Autumn. A season of lengthening shadows and dying lights, when the monsters inside ourselves start to rouse and rise.

Maybe, just maybe, you should give in to those dark impulses. Perhaps, when your monsters and maniacs hammer at the door, you should invite them in for a cup of mulled apple cider. Sit with them. Listen to what they have to say.

Just make sure, ladies and gentlemen, that afterwards, you can send them home.

Wednesday, September 19, 2012

The Ballad of the Mary McNair


‘Twas a fine clear day
On I-26!
I was heading eastbound,
When I got in this fix.

Because looming behind me,
From out of nowhere,
Hove the great pirate auto,
the Mary McNair!

She raced down the road
On a dozen black wheels!
A gigantic, fantastic
dread automobile!

Loaded with pirates
And armed to the teeth!
She rolled over cars,
Crushing them underneath!

I saw her approaching,
And uttered a prayer,
That I wouldn’t be killed,
By the Mary McNair!

I took the next exit,
Intending to flee,
But the Mary McNair
turned off after me!

Terror did seize me,
Right then and right there!
That was the moment,
snow-white turned my hair!

Flooring the gas,
I turned left and turned right!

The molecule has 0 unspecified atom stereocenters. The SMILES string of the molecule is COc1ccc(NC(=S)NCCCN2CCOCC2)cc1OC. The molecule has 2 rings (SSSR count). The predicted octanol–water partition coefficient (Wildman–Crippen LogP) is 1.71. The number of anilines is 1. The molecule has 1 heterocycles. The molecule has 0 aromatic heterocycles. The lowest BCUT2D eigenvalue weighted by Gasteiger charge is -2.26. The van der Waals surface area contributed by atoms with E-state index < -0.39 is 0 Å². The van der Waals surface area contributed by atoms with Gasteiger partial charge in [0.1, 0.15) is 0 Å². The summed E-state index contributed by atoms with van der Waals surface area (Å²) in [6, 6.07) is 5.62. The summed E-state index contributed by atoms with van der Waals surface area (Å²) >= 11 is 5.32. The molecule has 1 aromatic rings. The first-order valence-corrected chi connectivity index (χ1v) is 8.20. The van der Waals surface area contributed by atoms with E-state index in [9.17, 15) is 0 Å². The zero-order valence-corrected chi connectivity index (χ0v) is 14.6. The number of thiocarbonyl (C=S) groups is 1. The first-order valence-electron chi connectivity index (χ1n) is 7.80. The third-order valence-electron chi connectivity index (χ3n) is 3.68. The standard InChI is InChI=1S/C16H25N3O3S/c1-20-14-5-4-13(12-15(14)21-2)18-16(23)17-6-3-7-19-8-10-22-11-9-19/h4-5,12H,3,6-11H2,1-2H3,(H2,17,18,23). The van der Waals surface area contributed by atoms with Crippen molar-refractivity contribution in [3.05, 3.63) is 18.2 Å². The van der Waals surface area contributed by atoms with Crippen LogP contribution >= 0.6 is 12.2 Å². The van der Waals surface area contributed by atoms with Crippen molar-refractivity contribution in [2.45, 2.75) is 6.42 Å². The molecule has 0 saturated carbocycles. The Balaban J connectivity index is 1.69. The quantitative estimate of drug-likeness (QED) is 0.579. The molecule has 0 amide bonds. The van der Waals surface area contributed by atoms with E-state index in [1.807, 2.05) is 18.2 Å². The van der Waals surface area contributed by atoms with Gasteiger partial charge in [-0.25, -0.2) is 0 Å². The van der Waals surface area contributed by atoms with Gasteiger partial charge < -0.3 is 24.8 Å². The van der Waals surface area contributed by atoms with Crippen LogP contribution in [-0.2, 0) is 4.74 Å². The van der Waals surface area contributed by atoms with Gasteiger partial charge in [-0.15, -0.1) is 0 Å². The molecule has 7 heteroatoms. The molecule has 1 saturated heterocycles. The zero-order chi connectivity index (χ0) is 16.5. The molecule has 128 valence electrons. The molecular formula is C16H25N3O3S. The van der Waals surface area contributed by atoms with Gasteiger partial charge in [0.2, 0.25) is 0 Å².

But that dread pirate vehicle
Stayed in my sights!

I began to lose hope,
I began to despair,
Knowing I could not shake
the Mary McNair!

In a moment of gloom,
resigned to my fate,
I drove off the road,
put my foot on the brake.

I sat in my car,
Convinced I was done.
Wondering where are the cops
When you really need one?

The Mary McNair,
She screeched to a stop,
And her hatches popped open,
from bottom to top.

When the pirates emerged,
I could do nothing but stare,
Every one was a woman
All pretty and fair!

Brandishing cutlasses,
pistols and pins,
They forced me to their vessel,
And pushed me within.

Stripped to my socks,
I was tied to a bed
Where I started to think,
I might not end up dead.

"We’ll use you, then loose you,"
the pirate-ladies did say.
"But if you can please us,
we might let you stay!"

I can honestly tell
It was my pleasure and joy
To serve all those ladies
As their cabin boy toy.

True to their word,
They loosed me the next day,
In spite of my pleading
to please let me stay!